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How to build a B-24 in less than an hour.


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And these scenes from the feature film "Unbroken" graphically depict the B-24 in action in the Pacific theatre.

 

(Amazing sound track, too, if you can hook up to your hi-fi.)

 

The film was directed by Angelina Jolie and was filmed, and post-produced, in Australia.

 

It premiered in Sydney in 2014

 

https://en.wikipedia.org/wiki/Unbroken_(film)

 

 

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That on-location assembly method using the packing crates was ingenious.

 

(And to think that it took 50 men just to carry and hold up one wing)

 

While we're on the P-47:

 

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Those blokes wouldn't want to lose that handsaw, it's the most crucial component of the whole assembly system! :cheezy grin:

 

I'm amazed those crate designers didn't go a little further, and construct the crate so it could be re-assembled into an on-site hangar, complete with a wooden gantry crane! :cheezy grin:

 

And putting in 300 psi with a hand pump!! I reckon those blokes on the pump would have being pumping for a while, and wore out a few men!

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And, when you've built your B-24, this is how to drive it. (Also in less than an hour. ;-)

 

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And finally, some ideas on how to restore a B-24 (in less than a decade, with a bit of luck ;-)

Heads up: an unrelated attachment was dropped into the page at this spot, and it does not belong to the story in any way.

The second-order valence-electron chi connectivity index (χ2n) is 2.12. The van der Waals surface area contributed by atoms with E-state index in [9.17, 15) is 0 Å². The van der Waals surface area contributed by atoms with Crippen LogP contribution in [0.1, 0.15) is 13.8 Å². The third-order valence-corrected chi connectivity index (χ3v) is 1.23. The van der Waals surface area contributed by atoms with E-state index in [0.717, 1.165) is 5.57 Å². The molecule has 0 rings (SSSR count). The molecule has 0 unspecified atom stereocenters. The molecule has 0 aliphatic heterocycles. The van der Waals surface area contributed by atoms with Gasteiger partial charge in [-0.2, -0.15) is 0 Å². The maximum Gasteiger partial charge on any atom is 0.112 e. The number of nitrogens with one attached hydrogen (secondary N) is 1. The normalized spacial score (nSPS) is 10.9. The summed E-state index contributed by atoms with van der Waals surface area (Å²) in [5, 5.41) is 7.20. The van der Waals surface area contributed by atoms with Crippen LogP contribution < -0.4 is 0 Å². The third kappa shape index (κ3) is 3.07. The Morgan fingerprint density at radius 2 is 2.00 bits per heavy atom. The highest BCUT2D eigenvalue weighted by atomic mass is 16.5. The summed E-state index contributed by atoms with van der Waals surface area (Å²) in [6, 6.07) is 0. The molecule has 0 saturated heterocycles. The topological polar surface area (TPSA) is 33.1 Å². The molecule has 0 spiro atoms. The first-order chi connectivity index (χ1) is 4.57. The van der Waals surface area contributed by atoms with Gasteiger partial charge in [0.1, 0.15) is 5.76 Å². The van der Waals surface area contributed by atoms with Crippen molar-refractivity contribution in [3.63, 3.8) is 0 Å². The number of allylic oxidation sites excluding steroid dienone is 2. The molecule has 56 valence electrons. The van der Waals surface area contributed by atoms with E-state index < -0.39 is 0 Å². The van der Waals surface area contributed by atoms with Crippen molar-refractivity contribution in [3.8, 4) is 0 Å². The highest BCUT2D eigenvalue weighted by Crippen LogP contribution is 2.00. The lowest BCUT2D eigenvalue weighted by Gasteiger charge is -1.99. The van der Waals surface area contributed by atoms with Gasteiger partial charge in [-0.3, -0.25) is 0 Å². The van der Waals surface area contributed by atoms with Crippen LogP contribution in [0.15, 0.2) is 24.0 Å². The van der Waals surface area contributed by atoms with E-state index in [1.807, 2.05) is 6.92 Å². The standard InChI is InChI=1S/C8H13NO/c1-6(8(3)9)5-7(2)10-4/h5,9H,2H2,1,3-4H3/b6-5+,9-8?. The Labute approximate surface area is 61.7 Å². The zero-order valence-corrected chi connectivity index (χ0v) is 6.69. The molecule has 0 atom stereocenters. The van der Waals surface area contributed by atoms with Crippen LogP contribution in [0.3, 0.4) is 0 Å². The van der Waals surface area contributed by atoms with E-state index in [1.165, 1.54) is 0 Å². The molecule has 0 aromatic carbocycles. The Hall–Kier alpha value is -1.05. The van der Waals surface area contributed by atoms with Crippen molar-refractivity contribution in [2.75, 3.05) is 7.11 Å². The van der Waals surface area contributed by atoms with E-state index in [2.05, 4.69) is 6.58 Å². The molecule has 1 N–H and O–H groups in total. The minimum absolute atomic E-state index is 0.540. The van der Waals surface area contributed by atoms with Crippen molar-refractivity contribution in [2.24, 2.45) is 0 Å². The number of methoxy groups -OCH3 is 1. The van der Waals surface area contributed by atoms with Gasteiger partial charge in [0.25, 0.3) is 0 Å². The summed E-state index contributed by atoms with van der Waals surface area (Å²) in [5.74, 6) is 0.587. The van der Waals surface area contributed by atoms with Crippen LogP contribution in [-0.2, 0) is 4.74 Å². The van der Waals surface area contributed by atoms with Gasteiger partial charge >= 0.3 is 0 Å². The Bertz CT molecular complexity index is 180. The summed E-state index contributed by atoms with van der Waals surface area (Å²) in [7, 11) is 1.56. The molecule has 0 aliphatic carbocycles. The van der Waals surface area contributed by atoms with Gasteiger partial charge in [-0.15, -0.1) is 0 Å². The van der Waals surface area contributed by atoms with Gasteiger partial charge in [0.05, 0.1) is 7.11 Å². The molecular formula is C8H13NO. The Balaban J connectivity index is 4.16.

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Oh, yeah, and when you do finish that job ...

(Okay, boomer, make way for the young ones ... As it was in the beginning, is now and ever shall be; world with a spectacular end, amen. LOL)

 

Edited by Garfly
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And we may as well throw in the Thunderbolt cinematic flight manual.

(always fascinating to see how Hollywood contributed to the war effort.)

 

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Building the plane in less than an hour IS misleading. They turn them out at a rate of more than one an hour is an entirely different matter. Some parts might have been made months ago and the assembly commenced an equal time ago as well. It WAS a mass produced aeroplane with a total of over18,000 made. (over 8,000 by Ford) The capacity to produce large numbers of such items was the main reason the US ultimately determined the Victory for the Allied Forces. Similarly the large production of the solid but not high tech Russian tanks. Nev

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Great post. Interesting to note the factory was dedicated six months before Pearl Harbor. So someone in the administration was thinking ahead.

...and Americans still believe that the Pearl Harbour attack was a great surprise. Japan was pushed into a corner by America and the outcome was obvious.

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One of the clearest summaries I've seen, of the geo-politics leading to Pearl Harbour

(in less than 2 mins ;-) is at the start of this film about the Zero

 

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One of the clearest summaries I've seen, of the geo-politics leading to Pearl Harbour

(in less than 2 mins ;-) is at the start of this film about the Zero

 

Excellent summary, Garfly.

Without excusing the fascist, militarist regimes of our enemies, I’ve long held the view that Australia’s Billy Hughes was a major cause of WWII. His was one of the strongest voices arguing for punishing the starving, defeated Germans with war reparations, while wiser leaders like Woodrow Wilson predicted that approach would lead to another war.